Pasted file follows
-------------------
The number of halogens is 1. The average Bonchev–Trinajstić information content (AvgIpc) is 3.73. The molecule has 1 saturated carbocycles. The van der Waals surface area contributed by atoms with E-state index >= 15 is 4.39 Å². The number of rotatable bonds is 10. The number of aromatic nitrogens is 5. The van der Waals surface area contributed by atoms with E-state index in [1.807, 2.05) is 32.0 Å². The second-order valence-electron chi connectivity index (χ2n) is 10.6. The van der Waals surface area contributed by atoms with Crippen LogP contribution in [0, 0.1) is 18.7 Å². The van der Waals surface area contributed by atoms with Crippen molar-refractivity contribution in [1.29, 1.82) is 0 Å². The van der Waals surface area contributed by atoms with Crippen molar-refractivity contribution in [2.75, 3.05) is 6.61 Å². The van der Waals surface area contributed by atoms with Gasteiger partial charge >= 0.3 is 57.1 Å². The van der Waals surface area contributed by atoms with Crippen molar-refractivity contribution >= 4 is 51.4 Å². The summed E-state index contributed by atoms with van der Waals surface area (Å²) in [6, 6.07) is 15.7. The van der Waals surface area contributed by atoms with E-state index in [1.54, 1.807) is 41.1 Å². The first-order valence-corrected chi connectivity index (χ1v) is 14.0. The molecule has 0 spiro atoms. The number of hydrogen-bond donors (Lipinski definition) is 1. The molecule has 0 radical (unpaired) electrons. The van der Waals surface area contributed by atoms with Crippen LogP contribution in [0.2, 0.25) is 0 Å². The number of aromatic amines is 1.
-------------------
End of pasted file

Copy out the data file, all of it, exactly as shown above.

The number of halogens is 1. The average Bonchev–Trinajstić information content (AvgIpc) is 3.73. The molecule has 1 saturated carbocycles. The van der Waals surface area contributed by atoms with E-state index >= 15 is 4.39 Å². The number of rotatable bonds is 10. The number of aromatic nitrogens is 5. The van der Waals surface area contributed by atoms with E-state index in [1.807, 2.05) is 32.0 Å². The second-order valence-electron chi connectivity index (χ2n) is 10.6. The van der Waals surface area contributed by atoms with Crippen LogP contribution in [0, 0.1) is 18.7 Å². The van der Waals surface area contributed by atoms with Crippen molar-refractivity contribution in [1.29, 1.82) is 0 Å². The van der Waals surface area contributed by atoms with Crippen molar-refractivity contribution in [2.75, 3.05) is 6.61 Å². The van der Waals surface area contributed by atoms with Gasteiger partial charge >= 0.3 is 57.1 Å². The van der Waals surface area contributed by atoms with Crippen molar-refractivity contribution >= 4 is 51.4 Å². The summed E-state index contributed by atoms with van der Waals surface area (Å²) in [6, 6.07) is 15.7. The van der Waals surface area contributed by atoms with E-state index in [1.54, 1.807) is 41.1 Å². The first-order valence-corrected chi connectivity index (χ1v) is 14.0. The molecule has 0 spiro atoms. The number of hydrogen-bond donors (Lipinski definition) is 1. The molecule has 0 radical (unpaired) electrons. The van der Waals surface area contributed by atoms with Crippen LogP contribution in [0.2, 0.25) is 0 Å². The number of aromatic amines is 1.